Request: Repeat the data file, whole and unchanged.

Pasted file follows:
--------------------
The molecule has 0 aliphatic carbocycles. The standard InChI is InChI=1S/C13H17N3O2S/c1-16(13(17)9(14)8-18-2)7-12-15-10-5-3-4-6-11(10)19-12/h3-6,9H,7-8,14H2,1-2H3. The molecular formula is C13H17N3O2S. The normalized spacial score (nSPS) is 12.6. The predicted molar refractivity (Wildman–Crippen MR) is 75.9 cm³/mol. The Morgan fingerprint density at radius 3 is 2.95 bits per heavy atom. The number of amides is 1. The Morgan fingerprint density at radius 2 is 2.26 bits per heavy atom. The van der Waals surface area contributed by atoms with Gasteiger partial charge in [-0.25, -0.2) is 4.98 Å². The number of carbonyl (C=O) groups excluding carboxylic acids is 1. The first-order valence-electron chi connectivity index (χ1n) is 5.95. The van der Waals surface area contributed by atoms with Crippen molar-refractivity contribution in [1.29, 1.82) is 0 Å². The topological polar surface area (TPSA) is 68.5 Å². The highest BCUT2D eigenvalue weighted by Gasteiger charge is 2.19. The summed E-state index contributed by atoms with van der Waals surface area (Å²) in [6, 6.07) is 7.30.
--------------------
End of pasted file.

The molecule has 0 aliphatic carbocycles. The standard InChI is InChI=1S/C13H17N3O2S/c1-16(13(17)9(14)8-18-2)7-12-15-10-5-3-4-6-11(10)19-12/h3-6,9H,7-8,14H2,1-2H3. The molecular formula is C13H17N3O2S. The normalized spacial score (nSPS) is 12.6. The predicted molar refractivity (Wildman–Crippen MR) is 75.9 cm³/mol. The Morgan fingerprint density at radius 3 is 2.95 bits per heavy atom. The number of amides is 1. The Morgan fingerprint density at radius 2 is 2.26 bits per heavy atom. The van der Waals surface area contributed by atoms with Gasteiger partial charge in [-0.25, -0.2) is 4.98 Å². The number of carbonyl (C=O) groups excluding carboxylic acids is 1. The first-order valence-electron chi connectivity index (χ1n) is 5.95. The van der Waals surface area contributed by atoms with Crippen molar-refractivity contribution in [1.29, 1.82) is 0 Å². The topological polar surface area (TPSA) is 68.5 Å². The highest BCUT2D eigenvalue weighted by Gasteiger charge is 2.19. The summed E-state index contributed by atoms with van der Waals surface area (Å²) in [6, 6.07) is 7.30.